Are complementary subspaces necessarily closed?

I am learning functional analysis by myself and am confused about the definition of complementary subspaces of Banach spaces. In the book I use (Exercise 2.2.1 in "Analysis Now" by Gert Pederson), it seems complementary subspaces are defined to be closed subspaces. I somehow can show that even without closed-ness in the definition, complementary subspaces are closed.

Algebraically, complementary subspaces are the same as they are in the linear algebra $$$$X = X_1 + X_2$$$$ and $$$$X_1 \cap X_2 = \phi$$$$ So any vector $$x\in X$$ has a unique decomposition $$x=P_1 x + P_2 x$$ with $$P_1$$ and $$P_2=1-P_1$$ being the projection operators. Define a new norm $$\lVert x \rVert^{'}= \lVert P_1x \rVert + \lVert P_2x \rVert$$, one can verify it is a norm and dominates the original norm $$\lVert\rVert$$. By the open mapping theorem two norms are equivalent and give the same topology. It's clear from the new norm $$\lVert\rVert^{'}$$ that the projection operators are bounded (continuous). Then the subspaces $$X_1 = P_2^{-1}\{0\}, X_2=P_1^{-1}\{0\}$$ are closed, being the preimage of a one-point (closed) set.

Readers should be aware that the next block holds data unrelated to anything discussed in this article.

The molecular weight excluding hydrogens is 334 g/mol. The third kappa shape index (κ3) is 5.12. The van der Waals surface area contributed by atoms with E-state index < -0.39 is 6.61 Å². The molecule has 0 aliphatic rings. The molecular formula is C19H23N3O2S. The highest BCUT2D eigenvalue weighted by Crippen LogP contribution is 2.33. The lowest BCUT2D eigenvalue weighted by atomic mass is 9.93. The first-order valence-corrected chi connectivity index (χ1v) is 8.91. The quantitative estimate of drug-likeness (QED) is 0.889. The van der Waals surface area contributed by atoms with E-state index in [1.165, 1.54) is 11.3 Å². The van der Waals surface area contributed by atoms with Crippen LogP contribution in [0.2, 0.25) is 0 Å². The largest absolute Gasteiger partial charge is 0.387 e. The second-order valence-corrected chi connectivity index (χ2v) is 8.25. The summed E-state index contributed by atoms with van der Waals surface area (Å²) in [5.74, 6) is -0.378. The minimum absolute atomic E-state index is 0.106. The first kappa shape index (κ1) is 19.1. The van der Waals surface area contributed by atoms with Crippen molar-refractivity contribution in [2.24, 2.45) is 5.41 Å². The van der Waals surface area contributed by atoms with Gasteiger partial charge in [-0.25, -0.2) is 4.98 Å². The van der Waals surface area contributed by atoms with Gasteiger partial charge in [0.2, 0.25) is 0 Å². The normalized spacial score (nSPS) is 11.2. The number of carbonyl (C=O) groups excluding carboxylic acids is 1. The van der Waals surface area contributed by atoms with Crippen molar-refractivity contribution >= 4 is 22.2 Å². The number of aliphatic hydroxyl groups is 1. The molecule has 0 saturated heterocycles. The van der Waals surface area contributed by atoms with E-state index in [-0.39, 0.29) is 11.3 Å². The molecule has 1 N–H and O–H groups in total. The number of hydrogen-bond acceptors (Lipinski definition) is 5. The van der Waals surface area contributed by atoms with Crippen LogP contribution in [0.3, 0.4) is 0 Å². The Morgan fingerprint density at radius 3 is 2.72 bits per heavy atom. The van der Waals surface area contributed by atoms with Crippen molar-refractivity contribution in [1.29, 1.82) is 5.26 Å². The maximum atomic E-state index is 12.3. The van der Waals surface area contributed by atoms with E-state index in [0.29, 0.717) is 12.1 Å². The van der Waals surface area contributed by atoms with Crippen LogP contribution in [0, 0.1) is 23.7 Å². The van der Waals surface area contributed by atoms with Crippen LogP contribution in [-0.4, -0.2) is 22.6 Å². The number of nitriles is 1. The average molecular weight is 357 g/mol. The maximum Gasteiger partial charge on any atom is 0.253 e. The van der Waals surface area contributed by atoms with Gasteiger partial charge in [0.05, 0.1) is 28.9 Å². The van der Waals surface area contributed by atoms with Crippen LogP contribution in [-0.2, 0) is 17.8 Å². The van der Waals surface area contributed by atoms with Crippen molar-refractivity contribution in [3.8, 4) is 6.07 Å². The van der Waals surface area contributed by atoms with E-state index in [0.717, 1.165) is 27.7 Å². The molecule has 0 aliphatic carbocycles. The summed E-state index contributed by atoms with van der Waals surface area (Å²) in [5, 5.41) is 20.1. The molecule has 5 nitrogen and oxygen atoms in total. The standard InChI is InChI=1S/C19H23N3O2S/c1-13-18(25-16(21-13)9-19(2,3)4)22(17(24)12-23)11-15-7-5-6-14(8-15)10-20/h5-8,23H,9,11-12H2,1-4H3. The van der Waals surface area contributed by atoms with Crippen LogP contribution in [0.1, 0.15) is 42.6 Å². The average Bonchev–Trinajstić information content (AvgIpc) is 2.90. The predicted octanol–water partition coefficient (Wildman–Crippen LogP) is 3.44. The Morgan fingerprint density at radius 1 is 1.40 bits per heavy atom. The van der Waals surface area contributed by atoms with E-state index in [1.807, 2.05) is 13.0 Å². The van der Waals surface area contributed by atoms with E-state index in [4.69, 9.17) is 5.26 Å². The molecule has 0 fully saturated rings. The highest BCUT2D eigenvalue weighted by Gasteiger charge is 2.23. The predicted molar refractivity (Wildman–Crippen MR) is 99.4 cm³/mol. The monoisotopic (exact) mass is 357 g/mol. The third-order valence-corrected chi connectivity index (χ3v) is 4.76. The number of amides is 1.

• "By the open mapping theorem..." it doesn't work like that. The theorem is for Banach spaces. Nov 27, 2023 at 9:58
• Every subspace of a vector space has an algebraic complement. But not every subspace of a normed space must have a complement. Thus algebraic complementary subspaces of normed space aren't necessarily closed. So the assumption is important. Nov 27, 2023 at 10:00
• For example, $c_0$ is not complemented in $\ell^\infty$. Nov 27, 2023 at 10:06
• @Jakobian Thanks for the comment. The space $X$ with the new norm $\lVert\rVert^{'}$ must be Banach for me to use the open mapping theorem. If the subspaces are not closed, this is not guaranteed. Nov 27, 2023 at 10:08
• Yes. Your new normed space is Banach iff the subspaces are closed. So you essentially used what you wanted to prove. Nov 27, 2023 at 10:15